Yet it’s impossible to chat for a half hour with a woman who you used to have a crush on without some old memories and regrets from the past resurfacing. I haven’t carried a torch for her, I don’t for a moment think her contact was anything beyond reaching out to an old friend, and I have no intention of pursuing anything romantically with her. That ship sailed a long time ago. No, the regret came from the past. Hearing Sybil talk about her new boyfriend and her devotion to him despite his “geeky” hobbies to the point that she was trying to find people of similar interests for him to hang with made me wish I’d been bolder when we were younger. While I am still glad I never delivered the “love note” (as it was both embarrassing and depressing, as I essentially revealed my feelings and then apologized for it), it made me wonder how things would have turned out had I asked her out in person back in high school. Naturally at the time I didn’t because I doubted it was mutual and feared gossip; yet chatting with her now made me remember that Sybil always came off as too sweet to want to do anything like humiliate someone who asked her out (at least so long as I wasn’t a jerk about it). If things had worked out, however briefly, Sybil might have been an ideal “first girlfriend” for me. She certainly wouldn’t have rushed me outside of my comfort zones, and even if nothing got physical (as the rumor around the schoolyard was that she was “waiting until marriage” before having sex, though lord knows if that was true then or now), it probably would have been pleasant.

When most people think about their past experiences with love and the opposite sex, there is usually a mixture of things ranging from success to failure to embarrassment to passion and so on. Most of all I have is regret and one sided frustration. I should have been bolder as a teenager, but it felt impossible to me; I never thought such a thing as a woman liking me back was possible. Speaking with Sybil now was fun, but it also made me realize that I should have taken a chance when I was younger. I had very few opportunities for love as a youth, and one way or another I botched all of them due to what I can only summarize as fear. I covered some of this before in “Reflections“; consider this an addition to that.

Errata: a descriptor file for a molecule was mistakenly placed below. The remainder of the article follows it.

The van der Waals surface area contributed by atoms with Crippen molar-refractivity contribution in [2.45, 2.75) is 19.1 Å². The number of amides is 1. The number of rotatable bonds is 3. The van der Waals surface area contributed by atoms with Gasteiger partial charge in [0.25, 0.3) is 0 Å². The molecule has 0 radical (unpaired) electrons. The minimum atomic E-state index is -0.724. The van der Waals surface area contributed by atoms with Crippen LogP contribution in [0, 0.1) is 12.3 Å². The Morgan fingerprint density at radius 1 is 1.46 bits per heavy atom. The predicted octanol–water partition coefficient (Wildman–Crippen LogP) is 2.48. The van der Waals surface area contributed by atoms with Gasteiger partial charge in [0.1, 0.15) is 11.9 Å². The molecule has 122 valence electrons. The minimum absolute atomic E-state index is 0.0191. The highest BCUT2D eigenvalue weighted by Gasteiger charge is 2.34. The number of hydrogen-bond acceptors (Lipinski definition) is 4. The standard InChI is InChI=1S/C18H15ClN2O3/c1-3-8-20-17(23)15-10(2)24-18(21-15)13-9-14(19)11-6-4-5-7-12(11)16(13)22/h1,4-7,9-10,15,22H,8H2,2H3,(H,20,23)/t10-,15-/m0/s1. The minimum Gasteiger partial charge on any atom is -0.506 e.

I’ve gone over my own pathetic past with women over and over and over again. I’ve looked at things in different ways ever since starting this blog, and that’s good. While it sometimes took me a decade to see things differently, I have in some regards. The problem is reliving a past which was unsuccessful and frustrating in terms of romance in every regard. I can look at it from a new angle or revisit it but in the end it is still the same. It’s the past I am stuck with, which in the end always leads to one future; me being the Dateless-Man. There’s nothing in it which I can use as emotional ore to force ahead, but there are still some pleasantness within it, such as making friends like Sybil. It links me to others and my own strengths but it also keeps me trapped in my own failings. There’s no way to get a second chance or a do-over, and no way to resolve those regrets.

Happy holidays in case I don’t type again before 2016. All I want for Christmas is to be somebody else.